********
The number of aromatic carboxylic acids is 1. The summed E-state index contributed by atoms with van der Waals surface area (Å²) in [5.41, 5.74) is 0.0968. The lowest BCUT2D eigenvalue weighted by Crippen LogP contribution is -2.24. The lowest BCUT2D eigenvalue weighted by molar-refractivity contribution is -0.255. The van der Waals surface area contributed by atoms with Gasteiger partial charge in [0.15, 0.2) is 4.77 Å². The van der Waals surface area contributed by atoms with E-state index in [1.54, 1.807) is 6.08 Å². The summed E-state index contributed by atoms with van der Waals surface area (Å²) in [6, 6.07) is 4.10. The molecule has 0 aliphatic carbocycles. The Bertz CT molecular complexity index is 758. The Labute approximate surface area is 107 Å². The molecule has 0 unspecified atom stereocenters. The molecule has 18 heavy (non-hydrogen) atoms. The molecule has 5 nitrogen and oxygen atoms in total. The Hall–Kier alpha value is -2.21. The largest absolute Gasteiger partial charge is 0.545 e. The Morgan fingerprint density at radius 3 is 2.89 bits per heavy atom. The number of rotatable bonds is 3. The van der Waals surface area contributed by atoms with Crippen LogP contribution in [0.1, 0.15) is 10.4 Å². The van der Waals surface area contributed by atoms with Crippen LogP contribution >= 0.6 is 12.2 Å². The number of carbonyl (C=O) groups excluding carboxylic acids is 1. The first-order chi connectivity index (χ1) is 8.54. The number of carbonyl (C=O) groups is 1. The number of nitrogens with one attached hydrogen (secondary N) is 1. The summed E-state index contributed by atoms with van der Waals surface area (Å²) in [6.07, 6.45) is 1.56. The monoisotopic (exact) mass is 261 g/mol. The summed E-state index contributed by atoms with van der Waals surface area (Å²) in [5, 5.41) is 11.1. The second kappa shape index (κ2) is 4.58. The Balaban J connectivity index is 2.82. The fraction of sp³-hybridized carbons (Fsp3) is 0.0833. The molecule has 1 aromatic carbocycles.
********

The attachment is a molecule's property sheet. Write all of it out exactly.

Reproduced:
The number of aromatic carboxylic acids is 1. The summed E-state index contributed by atoms with van der Waals surface area (Å²) in [5.41, 5.74) is 0.0968. The lowest BCUT2D eigenvalue weighted by Crippen LogP contribution is -2.24. The lowest BCUT2D eigenvalue weighted by molar-refractivity contribution is -0.255. The van der Waals surface area contributed by atoms with Gasteiger partial charge in [0.15, 0.2) is 4.77 Å². The van der Waals surface area contributed by atoms with E-state index in [1.54, 1.807) is 6.08 Å². The summed E-state index contributed by atoms with van der Waals surface area (Å²) in [6, 6.07) is 4.10. The molecule has 0 aliphatic carbocycles. The Bertz CT molecular complexity index is 758. The Labute approximate surface area is 107 Å². The molecule has 0 unspecified atom stereocenters. The molecule has 18 heavy (non-hydrogen) atoms. The molecule has 5 nitrogen and oxygen atoms in total. The Hall–Kier alpha value is -2.21. The largest absolute Gasteiger partial charge is 0.545 e. The Morgan fingerprint density at radius 3 is 2.89 bits per heavy atom. The number of rotatable bonds is 3. The van der Waals surface area contributed by atoms with Crippen LogP contribution in [0.1, 0.15) is 10.4 Å². The van der Waals surface area contributed by atoms with Crippen LogP contribution >= 0.6 is 12.2 Å². The number of carbonyl (C=O) groups excluding carboxylic acids is 1. The first-order chi connectivity index (χ1) is 8.54. The number of carbonyl (C=O) groups is 1. The number of nitrogens with one attached hydrogen (secondary N) is 1. The summed E-state index contributed by atoms with van der Waals surface area (Å²) in [6.07, 6.45) is 1.56. The monoisotopic (exact) mass is 261 g/mol. The summed E-state index contributed by atoms with van der Waals surface area (Å²) in [5, 5.41) is 11.1. The second kappa shape index (κ2) is 4.58. The Balaban J connectivity index is 2.82. The fraction of sp³-hybridized carbons (Fsp3) is 0.0833. The molecule has 1 aromatic carbocycles.